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MN 133 Mahākaccānabhaddekaratta Sutta - Mahā Kaccāna and A Single Excellent Night

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1. Thus have I heard. One one occasion the Blessed One was living at Rājahaga in the Park of the Hot Springs. Then, when it was near dawn, the venerable Samiddhi went to the hot springs to bathe his limbs. After bathing he came up out of the water and stood dressed in one robe, drying his limbs. Then, when the night was well advanced, a certain deity of beautiful appearance who illuminated the whole of the Hot Springs, approached the venerable Samiddhi. Standing at one side, the deity said to him:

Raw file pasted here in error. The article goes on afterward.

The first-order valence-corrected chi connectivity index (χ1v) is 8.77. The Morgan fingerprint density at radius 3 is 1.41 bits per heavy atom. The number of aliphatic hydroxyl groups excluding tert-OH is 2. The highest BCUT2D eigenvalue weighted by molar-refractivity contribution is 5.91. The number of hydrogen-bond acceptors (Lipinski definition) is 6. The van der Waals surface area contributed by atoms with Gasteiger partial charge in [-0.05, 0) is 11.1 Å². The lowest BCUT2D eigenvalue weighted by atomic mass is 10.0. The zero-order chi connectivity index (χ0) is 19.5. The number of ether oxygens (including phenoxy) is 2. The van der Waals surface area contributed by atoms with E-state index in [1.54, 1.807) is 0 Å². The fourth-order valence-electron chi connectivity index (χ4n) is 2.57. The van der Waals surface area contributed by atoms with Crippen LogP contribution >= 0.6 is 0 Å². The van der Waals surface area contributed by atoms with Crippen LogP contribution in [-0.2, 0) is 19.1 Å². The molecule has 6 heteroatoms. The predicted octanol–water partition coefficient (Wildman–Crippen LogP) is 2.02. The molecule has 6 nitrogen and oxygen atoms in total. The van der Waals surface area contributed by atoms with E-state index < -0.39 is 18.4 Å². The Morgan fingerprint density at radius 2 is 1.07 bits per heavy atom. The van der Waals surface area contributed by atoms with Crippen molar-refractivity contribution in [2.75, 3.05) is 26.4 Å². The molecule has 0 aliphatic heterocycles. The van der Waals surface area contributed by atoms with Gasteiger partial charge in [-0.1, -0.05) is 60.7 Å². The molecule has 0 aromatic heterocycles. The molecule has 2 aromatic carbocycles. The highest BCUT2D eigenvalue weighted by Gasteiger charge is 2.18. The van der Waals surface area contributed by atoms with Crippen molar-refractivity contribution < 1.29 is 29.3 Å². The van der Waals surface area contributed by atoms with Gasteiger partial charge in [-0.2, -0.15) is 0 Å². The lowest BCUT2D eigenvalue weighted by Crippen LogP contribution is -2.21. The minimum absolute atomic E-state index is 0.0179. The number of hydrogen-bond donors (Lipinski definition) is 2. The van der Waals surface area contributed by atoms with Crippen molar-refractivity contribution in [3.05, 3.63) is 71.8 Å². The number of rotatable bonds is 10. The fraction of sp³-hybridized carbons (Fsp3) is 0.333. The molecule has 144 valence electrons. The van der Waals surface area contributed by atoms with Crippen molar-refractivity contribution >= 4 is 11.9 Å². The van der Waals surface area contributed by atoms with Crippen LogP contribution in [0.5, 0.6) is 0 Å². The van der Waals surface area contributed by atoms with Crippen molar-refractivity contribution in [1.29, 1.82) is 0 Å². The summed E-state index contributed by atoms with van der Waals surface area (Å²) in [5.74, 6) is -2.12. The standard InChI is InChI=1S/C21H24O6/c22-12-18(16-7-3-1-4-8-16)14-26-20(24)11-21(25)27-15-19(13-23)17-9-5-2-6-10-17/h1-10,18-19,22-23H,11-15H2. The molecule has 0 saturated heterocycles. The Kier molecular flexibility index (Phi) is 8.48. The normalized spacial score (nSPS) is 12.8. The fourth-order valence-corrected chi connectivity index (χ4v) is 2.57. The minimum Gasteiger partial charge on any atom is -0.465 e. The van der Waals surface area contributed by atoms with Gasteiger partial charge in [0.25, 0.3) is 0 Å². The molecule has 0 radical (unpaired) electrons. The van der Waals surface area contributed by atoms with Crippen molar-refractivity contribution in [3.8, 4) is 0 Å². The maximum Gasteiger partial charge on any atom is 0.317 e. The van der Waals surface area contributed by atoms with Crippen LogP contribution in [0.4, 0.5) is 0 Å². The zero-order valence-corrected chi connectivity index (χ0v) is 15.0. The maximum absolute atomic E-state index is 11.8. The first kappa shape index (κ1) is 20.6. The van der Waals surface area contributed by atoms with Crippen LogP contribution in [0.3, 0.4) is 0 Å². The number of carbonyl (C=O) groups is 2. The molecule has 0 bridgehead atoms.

2. “ Bhikkhu, do you remember the summary and exposition of ‘One Who Has Had a Single Excellent Night’?”

“Friend, I do not remember the summary and exposition of ‘One Who Has Had a Single Excellent Night.’ But, friend, do you remember the summary and exposition of ‘One Who Has Had a Single Excellent Night’?”

“Bhikkhu, I too do not remember the summary and exposition of ‘One Who Has Had a Single Excellent Night.’ But, bhikkhu, do you remember the stanzas of ‘One Who Has Had a Single Excellent Night’?”

“Friend, I do not remember the stanzas of ‘One Who Has Had a Single Excellent Night.’ But, friend, do you remember the stanzas of ‘One Who Has Had a Single Excellent Night’?”